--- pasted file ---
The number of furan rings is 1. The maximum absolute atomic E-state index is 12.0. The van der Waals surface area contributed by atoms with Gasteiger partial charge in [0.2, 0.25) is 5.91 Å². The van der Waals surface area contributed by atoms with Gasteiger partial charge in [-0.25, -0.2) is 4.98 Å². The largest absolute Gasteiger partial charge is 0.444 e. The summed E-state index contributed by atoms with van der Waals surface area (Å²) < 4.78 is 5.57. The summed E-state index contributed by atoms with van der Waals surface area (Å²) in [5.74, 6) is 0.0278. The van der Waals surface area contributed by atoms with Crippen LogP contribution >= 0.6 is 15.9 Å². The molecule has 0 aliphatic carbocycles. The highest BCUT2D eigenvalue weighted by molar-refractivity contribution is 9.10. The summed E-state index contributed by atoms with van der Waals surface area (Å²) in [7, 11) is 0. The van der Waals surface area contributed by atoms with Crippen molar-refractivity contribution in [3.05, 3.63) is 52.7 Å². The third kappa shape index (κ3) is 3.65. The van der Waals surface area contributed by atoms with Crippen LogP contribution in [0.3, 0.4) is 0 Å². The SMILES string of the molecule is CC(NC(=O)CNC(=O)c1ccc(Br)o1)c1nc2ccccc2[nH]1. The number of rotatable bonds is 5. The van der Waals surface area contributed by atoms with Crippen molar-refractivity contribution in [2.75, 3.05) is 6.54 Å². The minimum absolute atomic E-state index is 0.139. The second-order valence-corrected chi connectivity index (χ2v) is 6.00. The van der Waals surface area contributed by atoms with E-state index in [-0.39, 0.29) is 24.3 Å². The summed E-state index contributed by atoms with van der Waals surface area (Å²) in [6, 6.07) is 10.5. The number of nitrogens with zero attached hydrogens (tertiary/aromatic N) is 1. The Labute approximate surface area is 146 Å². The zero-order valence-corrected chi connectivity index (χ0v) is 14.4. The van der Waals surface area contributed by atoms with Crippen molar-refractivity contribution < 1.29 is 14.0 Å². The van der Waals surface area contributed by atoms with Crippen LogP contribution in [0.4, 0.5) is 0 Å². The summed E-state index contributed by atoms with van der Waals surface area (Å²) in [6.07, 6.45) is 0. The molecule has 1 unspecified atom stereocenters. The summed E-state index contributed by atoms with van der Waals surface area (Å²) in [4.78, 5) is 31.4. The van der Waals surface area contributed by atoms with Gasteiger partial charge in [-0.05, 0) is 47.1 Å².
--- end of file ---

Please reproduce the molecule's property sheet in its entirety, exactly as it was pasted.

The number of furan rings is 1. The maximum absolute atomic E-state index is 12.0. The van der Waals surface area contributed by atoms with Gasteiger partial charge in [0.2, 0.25) is 5.91 Å². The van der Waals surface area contributed by atoms with Gasteiger partial charge in [-0.25, -0.2) is 4.98 Å². The largest absolute Gasteiger partial charge is 0.444 e. The summed E-state index contributed by atoms with van der Waals surface area (Å²) < 4.78 is 5.57. The summed E-state index contributed by atoms with van der Waals surface area (Å²) in [5.74, 6) is 0.0278. The van der Waals surface area contributed by atoms with Crippen LogP contribution >= 0.6 is 15.9 Å². The molecule has 0 aliphatic carbocycles. The highest BCUT2D eigenvalue weighted by molar-refractivity contribution is 9.10. The summed E-state index contributed by atoms with van der Waals surface area (Å²) in [7, 11) is 0. The van der Waals surface area contributed by atoms with Crippen molar-refractivity contribution in [3.05, 3.63) is 52.7 Å². The third kappa shape index (κ3) is 3.65. The van der Waals surface area contributed by atoms with Crippen LogP contribution in [0.3, 0.4) is 0 Å². The SMILES string of the molecule is CC(NC(=O)CNC(=O)c1ccc(Br)o1)c1nc2ccccc2[nH]1. The number of rotatable bonds is 5. The van der Waals surface area contributed by atoms with Crippen molar-refractivity contribution in [2.75, 3.05) is 6.54 Å². The minimum absolute atomic E-state index is 0.139. The second-order valence-corrected chi connectivity index (χ2v) is 6.00. The van der Waals surface area contributed by atoms with E-state index in [-0.39, 0.29) is 24.3 Å². The summed E-state index contributed by atoms with van der Waals surface area (Å²) in [6, 6.07) is 10.5. The number of nitrogens with zero attached hydrogens (tertiary/aromatic N) is 1. The Labute approximate surface area is 146 Å². The zero-order valence-corrected chi connectivity index (χ0v) is 14.4. The van der Waals surface area contributed by atoms with Crippen molar-refractivity contribution < 1.29 is 14.0 Å². The van der Waals surface area contributed by atoms with Crippen LogP contribution in [0.4, 0.5) is 0 Å². The summed E-state index contributed by atoms with van der Waals surface area (Å²) in [6.07, 6.45) is 0. The molecule has 1 unspecified atom stereocenters. The summed E-state index contributed by atoms with van der Waals surface area (Å²) in [4.78, 5) is 31.4. The van der Waals surface area contributed by atoms with Gasteiger partial charge in [-0.05, 0) is 47.1 Å².